By Guest Writer
OPINION: In the previous weeks, Thomas Tayebwa, the deputy speaker of parliament, was in the media calling upon the Ugandan government and other stakeholders to engage young people in productive work.
This is because the country has one of the youngest populations in the world, with over 70 percent of the population below the age of 35. In my opinion, it is a good idea that needs to be taken into consideration.
According to a 2021 report from the Food and Agriculture Organization (FAO), youth unemployment is currently three times higher than that of adults in all regions of the world.
No wonder most youths are always engaged in unproductive activities such as betting, drug abuse, and theft that are not developmental for the country.
Agriculture should be considered one of the productive activities that youths should get interested in because it is a green economic activity that is friendly to the environment.
Besides, it is the backbone of Uganda’s economy, employing about 70% of Uganda’s working population, according to estimates by the Uganda Bureau of Statistics (UBOS), and contributing about 27% of the GDP.
However, the sector does not favor the youths because there are challenges such as the inability to own or access land, inadequate access to financial services for agribusiness start-ups, limited access to markets, limited involvement in policy making, and a lack of technical know-how to be effectively employed in the sector that prevent them from participating.
The factors that have caused the majority of youths to migrate from rural areas to urban areas in search of jobs have forced some to leave Uganda, the pearl of Africa, for other countries in search of jobs to earn a living. Unfortunately, when the Ugandan youths get to other countries, some get maltreated both physically and sexually, and others end up losing their lives.
In fact, these movements will continue as long as the government does not come up with a plan to address the escalating unemployment rates among youth.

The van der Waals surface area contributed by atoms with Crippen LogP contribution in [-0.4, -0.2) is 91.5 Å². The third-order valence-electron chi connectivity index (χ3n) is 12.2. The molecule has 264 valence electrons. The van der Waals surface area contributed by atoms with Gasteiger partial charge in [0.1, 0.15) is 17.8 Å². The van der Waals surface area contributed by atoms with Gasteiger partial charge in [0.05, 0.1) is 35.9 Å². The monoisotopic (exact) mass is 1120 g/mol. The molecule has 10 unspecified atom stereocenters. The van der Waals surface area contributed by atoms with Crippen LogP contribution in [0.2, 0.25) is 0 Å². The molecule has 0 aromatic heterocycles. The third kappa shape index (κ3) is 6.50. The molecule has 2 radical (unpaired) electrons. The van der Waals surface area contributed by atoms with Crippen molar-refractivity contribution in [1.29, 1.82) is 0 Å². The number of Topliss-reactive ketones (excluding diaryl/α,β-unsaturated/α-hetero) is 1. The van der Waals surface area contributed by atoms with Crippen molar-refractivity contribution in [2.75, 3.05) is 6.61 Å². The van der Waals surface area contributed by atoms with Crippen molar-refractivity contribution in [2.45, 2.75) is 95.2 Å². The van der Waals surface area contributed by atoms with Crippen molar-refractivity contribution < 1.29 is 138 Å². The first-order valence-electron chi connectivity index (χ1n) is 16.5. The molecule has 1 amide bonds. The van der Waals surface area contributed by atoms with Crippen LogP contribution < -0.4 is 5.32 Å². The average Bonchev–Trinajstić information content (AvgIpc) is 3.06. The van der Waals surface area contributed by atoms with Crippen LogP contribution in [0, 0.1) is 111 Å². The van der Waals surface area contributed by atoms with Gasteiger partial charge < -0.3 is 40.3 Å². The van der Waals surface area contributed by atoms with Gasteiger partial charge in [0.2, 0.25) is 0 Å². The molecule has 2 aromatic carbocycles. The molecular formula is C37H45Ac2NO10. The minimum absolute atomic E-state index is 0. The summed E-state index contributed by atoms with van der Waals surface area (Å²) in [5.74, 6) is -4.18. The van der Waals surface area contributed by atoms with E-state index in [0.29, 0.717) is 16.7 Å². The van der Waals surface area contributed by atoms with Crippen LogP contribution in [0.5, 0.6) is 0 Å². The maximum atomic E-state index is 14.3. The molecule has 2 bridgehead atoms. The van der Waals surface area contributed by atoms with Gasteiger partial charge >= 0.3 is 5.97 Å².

The UN World Health Organization predicts that by 2030, 6 out of every 10 people will live in a city, and by 2050, the proportion will increase to 7 out of 10 people, suggesting that more youths than ever before will be moving to cities and towns to seek jobs, leaving few behind to work in rural areas (FarmAfrica, 2013).
I therefore plead with the government to make the agriculture sector attractive by providing the youth with land and friendly financial services since these have been the major challenges hindering them from participating in the agriculture sector.
Availing them with land and friendly financial services will enable them to engage in different agricultural projects such as piggery and poultry, as agriculture does not necessarily mean digging.
The government needs to advance the agriculture sector by making use of IT infrastructure since most of the youth are social media enthusiasts who would want to use IT in their daily activities. IT infrastructures aid in remote sensing, improved productivity, weather forecasting, and climate-smart farming.
Lastly, the government should come up with both physical and digital training programs to make the sector noticeable and attractive to youths since most of them do not know how to be effectively employed in the agriculture sector.
It will be through these training programs that the youth will be able to share their views on how the agriculture sector can be improved.
The author is Hildah Nsimiire, a researcher at the African Institute for Energy Governance.
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